WE HAVE on many occasions extolled the virtues of regional cooperation between the many local governments in Greater Washington, but last week such cooperation paid off in pure political clout. This time it wasn't a matter brought up after expert research and evaluation for the considered judgment of the Metropolitan Washington Council of Governments. What happened was a threat from the feds: news of a proposal to close the Washington field office of the U.S. Department of Housing and Urban Development. Now, before you dismiss this as an inside- the-bureaucracy tempest, here's what was a stake, at least as regional officials saw it:
The possible loss of big money, in the form of federal housing grants for the region. The field office, located in downtown Washington, administers federal housing programs for the metropolitan area. Local officials feared that a breakup of the office would mean less access to dwindling federal monies. Without this office, Northern Virginia would have to compete with other areas of Virginia for money flowing through Richmond; suburban Maryland would have to compete with Baltimore in that city's office.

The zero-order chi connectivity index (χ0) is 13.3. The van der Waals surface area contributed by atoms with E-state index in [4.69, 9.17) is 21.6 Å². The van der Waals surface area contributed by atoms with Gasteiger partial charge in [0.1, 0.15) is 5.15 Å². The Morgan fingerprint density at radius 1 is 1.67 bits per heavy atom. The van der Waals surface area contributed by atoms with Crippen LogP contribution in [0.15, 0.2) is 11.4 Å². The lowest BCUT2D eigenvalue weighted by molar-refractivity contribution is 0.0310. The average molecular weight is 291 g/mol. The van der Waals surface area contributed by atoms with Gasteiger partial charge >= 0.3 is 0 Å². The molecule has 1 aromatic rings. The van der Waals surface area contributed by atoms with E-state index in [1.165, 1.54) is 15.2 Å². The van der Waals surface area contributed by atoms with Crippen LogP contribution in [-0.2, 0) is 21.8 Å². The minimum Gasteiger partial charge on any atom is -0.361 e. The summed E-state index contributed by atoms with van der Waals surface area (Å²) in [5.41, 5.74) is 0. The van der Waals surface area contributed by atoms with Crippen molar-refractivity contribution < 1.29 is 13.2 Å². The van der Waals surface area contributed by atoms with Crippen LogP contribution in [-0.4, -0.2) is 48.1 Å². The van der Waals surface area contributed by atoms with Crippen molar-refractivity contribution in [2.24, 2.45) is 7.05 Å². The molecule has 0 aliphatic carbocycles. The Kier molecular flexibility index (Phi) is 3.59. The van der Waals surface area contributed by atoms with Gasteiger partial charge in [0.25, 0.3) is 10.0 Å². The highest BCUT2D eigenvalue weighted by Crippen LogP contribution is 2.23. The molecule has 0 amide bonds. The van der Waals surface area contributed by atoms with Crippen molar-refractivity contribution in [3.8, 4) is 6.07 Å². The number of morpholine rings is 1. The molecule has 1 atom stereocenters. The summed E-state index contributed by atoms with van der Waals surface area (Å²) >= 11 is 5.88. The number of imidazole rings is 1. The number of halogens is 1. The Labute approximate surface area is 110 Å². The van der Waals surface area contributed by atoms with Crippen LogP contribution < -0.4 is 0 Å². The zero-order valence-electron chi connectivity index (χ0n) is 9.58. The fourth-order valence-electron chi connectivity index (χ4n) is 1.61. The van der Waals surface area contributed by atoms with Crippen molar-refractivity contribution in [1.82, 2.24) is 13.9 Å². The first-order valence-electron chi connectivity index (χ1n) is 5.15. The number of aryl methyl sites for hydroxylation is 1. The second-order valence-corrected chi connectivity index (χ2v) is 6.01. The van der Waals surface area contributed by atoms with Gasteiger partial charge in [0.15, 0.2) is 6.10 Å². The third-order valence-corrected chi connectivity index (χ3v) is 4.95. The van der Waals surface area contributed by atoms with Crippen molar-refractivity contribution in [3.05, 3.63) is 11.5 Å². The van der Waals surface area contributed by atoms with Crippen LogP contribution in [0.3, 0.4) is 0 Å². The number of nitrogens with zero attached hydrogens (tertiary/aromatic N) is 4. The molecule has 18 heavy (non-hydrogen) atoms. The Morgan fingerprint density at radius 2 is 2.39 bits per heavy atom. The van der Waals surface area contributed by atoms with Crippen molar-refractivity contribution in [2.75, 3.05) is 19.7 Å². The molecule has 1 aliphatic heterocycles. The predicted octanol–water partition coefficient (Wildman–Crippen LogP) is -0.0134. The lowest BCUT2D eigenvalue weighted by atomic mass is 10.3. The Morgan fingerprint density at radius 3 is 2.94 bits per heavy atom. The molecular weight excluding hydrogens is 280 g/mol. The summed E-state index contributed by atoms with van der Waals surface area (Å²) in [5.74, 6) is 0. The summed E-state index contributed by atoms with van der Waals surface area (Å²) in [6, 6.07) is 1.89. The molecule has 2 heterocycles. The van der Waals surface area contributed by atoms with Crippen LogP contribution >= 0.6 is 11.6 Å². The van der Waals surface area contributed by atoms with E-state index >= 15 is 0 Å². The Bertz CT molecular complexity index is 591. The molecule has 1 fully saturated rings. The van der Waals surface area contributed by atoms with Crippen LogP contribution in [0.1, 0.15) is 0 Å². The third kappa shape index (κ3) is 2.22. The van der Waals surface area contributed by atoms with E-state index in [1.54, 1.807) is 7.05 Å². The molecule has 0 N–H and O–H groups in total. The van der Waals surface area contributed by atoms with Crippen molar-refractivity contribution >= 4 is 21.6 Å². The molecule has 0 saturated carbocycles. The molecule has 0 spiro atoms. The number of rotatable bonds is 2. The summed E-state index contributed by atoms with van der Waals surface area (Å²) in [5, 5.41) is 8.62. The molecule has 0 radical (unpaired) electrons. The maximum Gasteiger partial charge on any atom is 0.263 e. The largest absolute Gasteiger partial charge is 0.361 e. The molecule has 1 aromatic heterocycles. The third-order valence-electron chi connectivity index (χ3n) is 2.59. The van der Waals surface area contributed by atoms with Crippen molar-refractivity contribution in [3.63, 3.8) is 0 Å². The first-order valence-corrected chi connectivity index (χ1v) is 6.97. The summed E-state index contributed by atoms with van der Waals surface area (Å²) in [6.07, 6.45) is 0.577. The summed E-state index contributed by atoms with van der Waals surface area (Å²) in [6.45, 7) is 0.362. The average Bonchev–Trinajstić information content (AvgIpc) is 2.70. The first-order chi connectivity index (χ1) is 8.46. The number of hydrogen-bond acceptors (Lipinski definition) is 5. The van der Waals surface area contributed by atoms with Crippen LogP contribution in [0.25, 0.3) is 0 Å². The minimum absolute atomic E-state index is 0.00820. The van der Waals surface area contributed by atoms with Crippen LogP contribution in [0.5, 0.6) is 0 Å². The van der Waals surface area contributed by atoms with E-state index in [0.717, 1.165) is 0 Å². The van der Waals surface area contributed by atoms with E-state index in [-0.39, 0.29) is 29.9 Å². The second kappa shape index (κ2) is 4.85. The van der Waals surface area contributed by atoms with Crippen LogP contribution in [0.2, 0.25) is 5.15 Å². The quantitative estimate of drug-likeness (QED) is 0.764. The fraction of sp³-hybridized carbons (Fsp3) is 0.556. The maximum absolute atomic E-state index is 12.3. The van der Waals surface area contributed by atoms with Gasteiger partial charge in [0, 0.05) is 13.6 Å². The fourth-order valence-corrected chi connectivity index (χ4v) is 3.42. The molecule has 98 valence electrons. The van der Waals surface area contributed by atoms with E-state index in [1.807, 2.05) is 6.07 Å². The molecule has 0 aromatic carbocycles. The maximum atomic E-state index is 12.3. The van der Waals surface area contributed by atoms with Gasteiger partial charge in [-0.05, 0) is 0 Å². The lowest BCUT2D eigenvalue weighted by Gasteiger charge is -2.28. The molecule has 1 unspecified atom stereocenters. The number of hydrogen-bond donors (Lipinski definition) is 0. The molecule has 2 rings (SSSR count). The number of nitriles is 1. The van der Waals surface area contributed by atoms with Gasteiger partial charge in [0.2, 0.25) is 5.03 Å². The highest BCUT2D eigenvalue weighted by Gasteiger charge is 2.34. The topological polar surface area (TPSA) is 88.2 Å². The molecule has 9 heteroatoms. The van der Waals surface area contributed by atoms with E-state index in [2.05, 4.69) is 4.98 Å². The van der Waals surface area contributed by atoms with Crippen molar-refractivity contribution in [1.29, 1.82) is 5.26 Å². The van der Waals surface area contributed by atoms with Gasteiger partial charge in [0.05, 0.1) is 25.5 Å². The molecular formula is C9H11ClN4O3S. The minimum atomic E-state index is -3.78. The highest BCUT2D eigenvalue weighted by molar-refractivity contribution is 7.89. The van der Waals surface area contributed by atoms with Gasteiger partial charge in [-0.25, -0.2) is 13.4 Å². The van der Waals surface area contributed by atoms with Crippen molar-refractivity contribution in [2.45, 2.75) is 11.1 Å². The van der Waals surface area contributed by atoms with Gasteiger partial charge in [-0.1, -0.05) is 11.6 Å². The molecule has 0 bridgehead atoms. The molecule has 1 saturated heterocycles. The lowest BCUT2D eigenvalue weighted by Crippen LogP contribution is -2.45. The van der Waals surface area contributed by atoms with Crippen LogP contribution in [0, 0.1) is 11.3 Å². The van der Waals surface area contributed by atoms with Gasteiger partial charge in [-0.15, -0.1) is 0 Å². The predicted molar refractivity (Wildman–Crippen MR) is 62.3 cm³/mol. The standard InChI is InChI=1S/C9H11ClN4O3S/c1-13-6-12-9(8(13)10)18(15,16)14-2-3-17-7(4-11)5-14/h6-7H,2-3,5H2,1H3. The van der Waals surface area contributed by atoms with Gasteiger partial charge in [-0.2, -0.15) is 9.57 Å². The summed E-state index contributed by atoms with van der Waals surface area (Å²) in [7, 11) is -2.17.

Worst of all, the District might have had to deal with three separate HUD offices -- Philadelphia for public housing, Baltimore for other multifamily housing programs and a smaller office in Southwest Washington for single-family housing programs.
D.C. council member H. R. Crawford, who is chairman of COG, says he knew that a protest from the District government, or from Fairfax County or from Prince George's could easily be ignored. But together -- as a regional group -- a strong protest might have some weight. A letter went out to HUD Secretary Samuel R. Pierce Jr., noting that the region regarded the proposed reorganization "as a serious attack on housing and community deelopment programs and planning efforts in the Washington metropolitan area."
Mr. Crawford then teamed up with Fairfax County Supervisor Martha V. Pennino and Takoma Park Mayor Sammie A. Abbott for a press conference to denounce the plan. They noted that it would break up cooperation among the Washington area jurisdictions to deal with housing on a sensible metropolitan basis.
Bingo. A day later, HUD announced that the plan to close the office was dead, that the estimated savings, if any, would not warrant the move. "This," said Mr. Crawford with satisfaction, "is what COG is all about now."